Educating the enterprise about the privacy risks of using the cloud is vital, Electronic Frontiers Australia (EFA) has warned.
Speaking at iapp’s privacy umbrella of cloud computing conference in Sydney, EFA’s chairman, Colin Jacobs, said the increased use of virtualised environments creates a new set of privacy risks for the enterprise.
“Privacy is getting bigger and bigger as an issue and is coming up on our radar screen,” Jacobs said. “The legalities and regulations are complicated...but one thing is certainly clear, in that people value their privacy.”
Jacobs said that the EFA community, a non-profit national organisation representing internet users, had an increase of privacy concerns brought to its attention due to cloud computing and the increase of information that enterprise is putting into these sites.
“The cloud exacerbates these issues as people migrate more and more of their lives into it,” he said. “Digital reputation is something we hear a lot more about and it affects people’s reputation...it’s a deep human need that’s not going away anytime soon.”
With the EFA recently giving testimony to a Senate inquiry into privacy, Jacobs said IT managers must take a number of issues into account before engaging with an external cloud provider.
“What if the service you’re using merges with another company or goes bankrupt?” he said. “...What if your business has information that has information relevant to your competitor?”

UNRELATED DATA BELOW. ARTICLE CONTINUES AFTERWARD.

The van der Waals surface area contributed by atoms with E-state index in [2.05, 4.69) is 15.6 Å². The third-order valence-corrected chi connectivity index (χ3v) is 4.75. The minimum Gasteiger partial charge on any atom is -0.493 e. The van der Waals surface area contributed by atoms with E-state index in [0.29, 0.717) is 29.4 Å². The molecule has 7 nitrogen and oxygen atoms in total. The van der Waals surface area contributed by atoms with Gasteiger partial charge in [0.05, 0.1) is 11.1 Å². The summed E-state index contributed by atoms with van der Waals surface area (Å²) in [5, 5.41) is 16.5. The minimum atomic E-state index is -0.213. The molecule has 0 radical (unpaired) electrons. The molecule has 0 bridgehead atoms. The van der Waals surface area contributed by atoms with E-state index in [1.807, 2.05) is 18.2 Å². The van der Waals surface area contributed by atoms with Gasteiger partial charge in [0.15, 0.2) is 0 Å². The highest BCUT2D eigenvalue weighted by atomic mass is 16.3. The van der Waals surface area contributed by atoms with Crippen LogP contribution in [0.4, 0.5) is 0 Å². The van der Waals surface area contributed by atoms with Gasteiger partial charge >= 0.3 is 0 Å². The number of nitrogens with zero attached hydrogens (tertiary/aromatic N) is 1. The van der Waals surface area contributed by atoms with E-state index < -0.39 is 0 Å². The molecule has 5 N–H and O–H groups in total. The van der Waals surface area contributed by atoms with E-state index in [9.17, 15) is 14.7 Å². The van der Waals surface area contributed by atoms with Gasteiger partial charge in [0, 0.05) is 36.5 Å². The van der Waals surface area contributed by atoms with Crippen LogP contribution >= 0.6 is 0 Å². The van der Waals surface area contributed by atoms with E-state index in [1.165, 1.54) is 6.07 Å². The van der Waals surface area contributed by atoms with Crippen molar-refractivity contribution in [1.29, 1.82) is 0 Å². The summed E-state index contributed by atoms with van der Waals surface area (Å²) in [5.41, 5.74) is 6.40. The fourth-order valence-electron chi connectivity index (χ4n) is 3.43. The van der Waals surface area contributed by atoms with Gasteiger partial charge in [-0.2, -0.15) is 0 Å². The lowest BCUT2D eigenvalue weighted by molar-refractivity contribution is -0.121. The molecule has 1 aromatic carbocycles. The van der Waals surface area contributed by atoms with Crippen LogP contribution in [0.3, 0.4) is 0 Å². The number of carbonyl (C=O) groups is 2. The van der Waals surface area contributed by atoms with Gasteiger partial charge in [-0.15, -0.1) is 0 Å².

One trend that Jacobs said could pose a risk to enterprise was the growing appeal of Google Apps, with attacks like the one that resulted in Chinese cyber attackers hacking into Google last year, often causing personal data to be leaked.
Jacobs used the example of the University of Melbourne outsourcing its email services to Google as one that could create such a privacy breach.
“I’m told, upon investigating, that the University of Melbourne have done their homework,” he said. “But...the users, many of them are uneasy about it, and one could say there would be value in the data of the students.”
While data breaches in the cloud are something that organisations should be wary of, Jacobs said the government shouldn’t create regulations around specific cloud threats.
“We’ve spoken to government and they want to know what they can do [to prevent privacy breaches] as well,” Jacobs said. “...If regulations specifically control what can be done, how is it accessed and so on, it’s likely to be obsolete in the next few years.”
Jacobs’ insights into cloud computing come as the Australian Privacy Commissioner, Timothy Pilgrim, said cloud computing has the potential to enhance privacy.
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